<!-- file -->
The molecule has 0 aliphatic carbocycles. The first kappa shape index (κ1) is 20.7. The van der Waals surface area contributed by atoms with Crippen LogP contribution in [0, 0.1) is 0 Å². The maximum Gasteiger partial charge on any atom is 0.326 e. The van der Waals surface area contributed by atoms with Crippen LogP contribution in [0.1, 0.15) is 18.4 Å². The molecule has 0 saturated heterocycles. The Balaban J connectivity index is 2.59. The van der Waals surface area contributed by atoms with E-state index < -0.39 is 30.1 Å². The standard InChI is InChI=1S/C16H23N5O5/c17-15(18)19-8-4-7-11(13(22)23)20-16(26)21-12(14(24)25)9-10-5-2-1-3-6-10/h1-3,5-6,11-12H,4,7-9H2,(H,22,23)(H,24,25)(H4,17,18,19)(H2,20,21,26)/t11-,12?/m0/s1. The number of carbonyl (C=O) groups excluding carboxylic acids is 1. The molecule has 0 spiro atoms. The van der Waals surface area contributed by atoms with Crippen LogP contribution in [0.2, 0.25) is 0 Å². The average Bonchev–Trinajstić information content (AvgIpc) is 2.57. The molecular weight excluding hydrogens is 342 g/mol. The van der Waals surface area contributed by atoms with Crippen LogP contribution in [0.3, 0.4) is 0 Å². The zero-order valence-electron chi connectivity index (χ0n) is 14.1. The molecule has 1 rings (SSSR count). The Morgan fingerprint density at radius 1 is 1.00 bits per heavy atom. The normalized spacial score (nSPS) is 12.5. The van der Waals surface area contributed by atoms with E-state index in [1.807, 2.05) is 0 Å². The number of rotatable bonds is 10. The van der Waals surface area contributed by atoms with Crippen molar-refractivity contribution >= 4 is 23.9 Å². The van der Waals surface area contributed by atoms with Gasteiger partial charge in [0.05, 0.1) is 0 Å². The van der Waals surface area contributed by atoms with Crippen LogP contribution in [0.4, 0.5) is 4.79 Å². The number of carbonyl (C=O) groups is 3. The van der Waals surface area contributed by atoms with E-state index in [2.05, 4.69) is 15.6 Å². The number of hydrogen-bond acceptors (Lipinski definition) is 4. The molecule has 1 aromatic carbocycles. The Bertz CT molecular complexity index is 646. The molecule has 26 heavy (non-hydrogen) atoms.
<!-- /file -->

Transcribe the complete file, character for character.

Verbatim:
The molecule has 0 aliphatic carbocycles. The first kappa shape index (κ1) is 20.7. The van der Waals surface area contributed by atoms with Crippen LogP contribution in [0, 0.1) is 0 Å². The maximum Gasteiger partial charge on any atom is 0.326 e. The van der Waals surface area contributed by atoms with Crippen LogP contribution in [0.1, 0.15) is 18.4 Å². The molecule has 0 saturated heterocycles. The Balaban J connectivity index is 2.59. The van der Waals surface area contributed by atoms with E-state index < -0.39 is 30.1 Å². The standard InChI is InChI=1S/C16H23N5O5/c17-15(18)19-8-4-7-11(13(22)23)20-16(26)21-12(14(24)25)9-10-5-2-1-3-6-10/h1-3,5-6,11-12H,4,7-9H2,(H,22,23)(H,24,25)(H4,17,18,19)(H2,20,21,26)/t11-,12?/m0/s1. The number of carbonyl (C=O) groups excluding carboxylic acids is 1. The molecule has 0 spiro atoms. The van der Waals surface area contributed by atoms with Crippen LogP contribution in [0.2, 0.25) is 0 Å². The average Bonchev–Trinajstić information content (AvgIpc) is 2.57. The molecular weight excluding hydrogens is 342 g/mol. The van der Waals surface area contributed by atoms with Crippen LogP contribution in [0.3, 0.4) is 0 Å². The zero-order valence-electron chi connectivity index (χ0n) is 14.1. The molecule has 1 rings (SSSR count). The Morgan fingerprint density at radius 1 is 1.00 bits per heavy atom. The normalized spacial score (nSPS) is 12.5. The van der Waals surface area contributed by atoms with E-state index in [1.807, 2.05) is 0 Å². The number of rotatable bonds is 10. The van der Waals surface area contributed by atoms with Crippen molar-refractivity contribution >= 4 is 23.9 Å². The van der Waals surface area contributed by atoms with Gasteiger partial charge in [0.05, 0.1) is 0 Å². The van der Waals surface area contributed by atoms with Crippen LogP contribution in [0.4, 0.5) is 4.79 Å². The number of carbonyl (C=O) groups is 3. The van der Waals surface area contributed by atoms with E-state index in [2.05, 4.69) is 15.6 Å². The number of hydrogen-bond acceptors (Lipinski definition) is 4. The molecule has 1 aromatic carbocycles. The Bertz CT molecular complexity index is 646. The molecule has 26 heavy (non-hydrogen) atoms.